Constipation; ‘diarrhoea’ of information on this
Constipation can contribute to abdominal pain and bloating
I have been wondering why I have this urge to write about constipation soon after the month of May during which we indulged in issues of blood pressure. This may have been influenced by the frequent complaints I hear day in day out about constipation. Do all these complaints qualify to be described as constipation?
Many people would rather not talk about constipation but if you have suffered from a bout or two you will definitely appreciate how painful and frustrating it may be. There is this other group of people who is obsessed with constipation and believes that all their problems will be solved once they can move their bowels frequently. Their bad mood is blamed on constipation, poor appetite also assumed to be from constipation and constipation cannot be excluded from any bout of headache they experience. This category of people swears by enemas and some of the concoctions they resort to could corrode the best of intestines.
Constipation may present as infrequent bowel movements or extremely hard stools that may cause unbearable pain. Periodic constipation may be relieved by the appropriate diet, proper hydration and exercise but chronic constipation is often more worrying and may require medical attention. Do not force yourself to be someone else, as individuals our bowel movements vary. Some may go up to three times a day while for others three times a week is just right. Listen to your body. It may appear absurd that we are discussing constipation at a time that Accra is flooded with diarrhoea stools and scattered black bags but some people may find this life-saving.
We will focus on chronic constipation, which occurs when we experience two or more of the following for at least three months;
• Less than three bowel movements in a week
• Hard stools that are difficult to pass
• Straining to move bowel
• Abdominal discomfort and bloating
• Frequent use of enemas and laxatives
• A sensation that your bowel is never really empty.
COMMON CAUSES OF CONSTIPATION
• Lack of exercise
– Regular exercise promotes muscle contraction in walls of the intestine.
• Poor water or fluid intake
– Drink about two litres of water a day
• Poor diet
– Ensure you have a lot of fibre in your meals
– Fruits and vegetables a must and go easy on refined foods such as polished rice.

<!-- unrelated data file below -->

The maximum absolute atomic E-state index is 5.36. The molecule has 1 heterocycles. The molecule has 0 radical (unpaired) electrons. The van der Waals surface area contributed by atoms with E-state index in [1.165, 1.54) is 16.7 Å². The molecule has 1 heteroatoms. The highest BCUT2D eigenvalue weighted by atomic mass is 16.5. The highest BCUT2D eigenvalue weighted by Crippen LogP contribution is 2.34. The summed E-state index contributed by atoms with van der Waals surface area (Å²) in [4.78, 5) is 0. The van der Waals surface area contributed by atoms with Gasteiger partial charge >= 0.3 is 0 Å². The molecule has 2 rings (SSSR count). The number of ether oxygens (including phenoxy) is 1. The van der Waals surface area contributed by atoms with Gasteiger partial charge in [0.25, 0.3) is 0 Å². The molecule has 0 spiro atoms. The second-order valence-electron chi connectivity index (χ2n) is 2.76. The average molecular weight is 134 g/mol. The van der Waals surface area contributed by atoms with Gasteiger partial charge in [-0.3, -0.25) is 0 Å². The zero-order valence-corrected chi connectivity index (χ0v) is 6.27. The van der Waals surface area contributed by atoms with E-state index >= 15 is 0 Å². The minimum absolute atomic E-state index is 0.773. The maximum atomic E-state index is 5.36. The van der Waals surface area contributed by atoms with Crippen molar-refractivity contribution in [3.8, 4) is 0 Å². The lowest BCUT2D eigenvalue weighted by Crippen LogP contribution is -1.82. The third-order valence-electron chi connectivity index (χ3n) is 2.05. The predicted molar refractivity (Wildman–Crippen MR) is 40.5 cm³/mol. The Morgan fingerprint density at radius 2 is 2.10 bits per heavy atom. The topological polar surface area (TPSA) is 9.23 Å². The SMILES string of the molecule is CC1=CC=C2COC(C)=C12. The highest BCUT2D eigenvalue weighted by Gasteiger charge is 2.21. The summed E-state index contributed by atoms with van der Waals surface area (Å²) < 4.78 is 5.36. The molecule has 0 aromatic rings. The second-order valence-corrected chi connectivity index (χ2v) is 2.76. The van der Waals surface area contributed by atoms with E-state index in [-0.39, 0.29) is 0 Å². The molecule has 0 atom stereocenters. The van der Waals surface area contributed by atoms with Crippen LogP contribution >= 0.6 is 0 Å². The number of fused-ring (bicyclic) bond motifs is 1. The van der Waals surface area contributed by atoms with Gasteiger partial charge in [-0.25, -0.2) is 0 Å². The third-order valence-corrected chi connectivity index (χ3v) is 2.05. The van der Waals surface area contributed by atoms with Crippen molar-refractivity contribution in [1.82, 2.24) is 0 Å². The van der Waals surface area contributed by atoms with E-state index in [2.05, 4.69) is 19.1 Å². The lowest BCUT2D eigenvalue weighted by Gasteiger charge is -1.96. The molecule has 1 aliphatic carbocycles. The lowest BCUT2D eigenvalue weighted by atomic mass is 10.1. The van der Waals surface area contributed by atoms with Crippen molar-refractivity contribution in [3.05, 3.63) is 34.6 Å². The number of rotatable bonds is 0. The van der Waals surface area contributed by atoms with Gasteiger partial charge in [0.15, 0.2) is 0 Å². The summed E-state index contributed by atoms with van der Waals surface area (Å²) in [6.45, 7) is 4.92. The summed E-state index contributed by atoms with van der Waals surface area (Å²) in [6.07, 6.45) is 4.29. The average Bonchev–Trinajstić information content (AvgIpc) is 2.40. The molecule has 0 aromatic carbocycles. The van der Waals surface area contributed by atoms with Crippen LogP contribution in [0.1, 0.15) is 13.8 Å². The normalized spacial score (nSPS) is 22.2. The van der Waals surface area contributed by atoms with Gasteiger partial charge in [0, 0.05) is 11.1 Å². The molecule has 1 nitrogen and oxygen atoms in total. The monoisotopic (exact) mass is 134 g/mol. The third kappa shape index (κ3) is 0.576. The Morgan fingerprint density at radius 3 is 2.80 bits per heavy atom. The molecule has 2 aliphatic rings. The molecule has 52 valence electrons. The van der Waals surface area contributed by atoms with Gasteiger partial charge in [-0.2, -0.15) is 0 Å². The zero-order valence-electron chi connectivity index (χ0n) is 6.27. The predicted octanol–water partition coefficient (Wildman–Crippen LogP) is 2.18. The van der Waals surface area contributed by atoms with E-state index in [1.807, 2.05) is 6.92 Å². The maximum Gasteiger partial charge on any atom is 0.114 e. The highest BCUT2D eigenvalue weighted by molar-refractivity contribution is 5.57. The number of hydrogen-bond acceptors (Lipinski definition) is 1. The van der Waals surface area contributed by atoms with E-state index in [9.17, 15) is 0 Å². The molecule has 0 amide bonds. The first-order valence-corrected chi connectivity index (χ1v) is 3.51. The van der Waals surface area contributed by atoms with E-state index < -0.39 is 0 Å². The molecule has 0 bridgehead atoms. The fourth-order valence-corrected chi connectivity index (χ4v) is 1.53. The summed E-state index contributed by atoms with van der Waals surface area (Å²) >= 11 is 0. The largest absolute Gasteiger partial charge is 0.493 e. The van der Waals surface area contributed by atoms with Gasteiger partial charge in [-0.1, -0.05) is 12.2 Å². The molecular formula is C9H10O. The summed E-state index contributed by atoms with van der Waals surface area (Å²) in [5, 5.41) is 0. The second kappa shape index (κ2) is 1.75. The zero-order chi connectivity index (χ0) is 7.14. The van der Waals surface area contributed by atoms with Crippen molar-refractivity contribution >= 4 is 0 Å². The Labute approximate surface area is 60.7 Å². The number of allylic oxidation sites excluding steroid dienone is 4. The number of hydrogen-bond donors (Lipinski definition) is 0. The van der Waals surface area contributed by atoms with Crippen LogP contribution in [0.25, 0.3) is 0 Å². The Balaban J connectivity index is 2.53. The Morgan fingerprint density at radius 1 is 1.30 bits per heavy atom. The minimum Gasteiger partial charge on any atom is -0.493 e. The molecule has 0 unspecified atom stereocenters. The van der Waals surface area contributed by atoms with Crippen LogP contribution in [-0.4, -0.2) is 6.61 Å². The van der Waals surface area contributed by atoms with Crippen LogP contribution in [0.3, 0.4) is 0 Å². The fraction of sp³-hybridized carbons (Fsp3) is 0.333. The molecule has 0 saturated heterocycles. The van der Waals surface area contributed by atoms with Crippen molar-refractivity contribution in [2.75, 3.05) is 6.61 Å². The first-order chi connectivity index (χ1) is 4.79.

• Change in routine
– Change in diet and time for meals as well as a lack of proper facilities to move bowel can all set the stage for constipation.
• Ignoring the urge
– If you have to go get the right place and go. Ignoring the urge frequently could lead to constipation but can we blame those who ignore the urge because they have to pay money for every single episode?
• Overuse of laxatives
– This is akin to teaching your bowel to wait for assistance before it performs.
• Certain medical conditions
– Medical conditions such as diabetes, anxiety and depression, abnormal potassium and calcium levels and an underactive thyroid have all been blamed.
• Bowel Disease
– Several of these and may include irritable bowel syndrome and tumours
– Changes in hormones or pressure on the intestines from the foetus may cause constipation.
• Side effect of some medication
– Some pain medicines and even some vitamins and supplements may have constipation as a side effect.
• Local pain
– Pain around the anus from infected haemorrhoids or cuts may lead one to suppress the urge.
For some of us the problem may be simpler than we can imagine; our intake is so little the body absorbs virtually everything. This scenario is very common in exclusively breast fed babies and may not be classified as constipation.
DO NOT IGNORE THE FOLLOWING
Quite often we delay seeking help for constipation but whenever you have any of the following it is better to act fast:
• New constipation
• Rectal pain
• Bleeding from the anus
• Abdominal pain with vomiting
• Weight loss
• Family history of colon cancer or other bowel disease.
THE UGLY SIDE OF CONSTIPATION
Chronic constipation may lead to developing haemorrhoids which may bleed or become painful, tears in anal tissue from hard stools that worsen the constipation and straining may even push rectal tissue out through the anus and may require surgical repair.
Prevention is key and the focus should be on lifestyle modification. In some cases especially involving adults, health professionals may need to manually evacuate impacted stools from the rectum. Medications may be needed or as the causes showed one may have to stop taking some medicines and also certain conditions will need to be treated to stop the constipation.
The least we should all do is to eat meals that are rich in fibre and as stated earlier it includes fruits and vegetables, bran, nuts and seeds. Do not forget to drink adequate amounts of water or other healthy fluids and make sure you exercise almost every day to help speed the transportation of waste through the intestine. This is also a bonus for those who exercise regularly because they get some protection from colon cancer. Last but not least; establish a routine and whenever you feel the urge answer in a civilised way and place.
AS ALWAYS LAUGH OFTEN, ENSURE HYGIENE, WALK AND PRAY EVERYDAY AND REMEMBER IT’S A PRICELESS GIFT TO KNOW YOUR NUMBERS (blood sugar, blood pressure, blood cholesterol, BMI)
Dr. Kojo Cobba Essel
Health Essentials Ltd/ Mobissel
*Dr. Essel is a medical doctor, holds an MBA and is ISSA certified in exercise therapy, fitness nutrition and corrective exercise. He is the author of the award-winning book, ‘Unravelling The Essentials of Health & Wealth.’
THOUGHT FOR THE WEEK – “although chest pain is commonly attributed to heart disease, many people with heart disease say they experience a vague discomfort for which PAIN doesn’t seem to be an adequate description”
• Chronic Constipation – Harvard Medical School (Patient Education Center) – leaflet
By Dr. Kojo Cobba Essel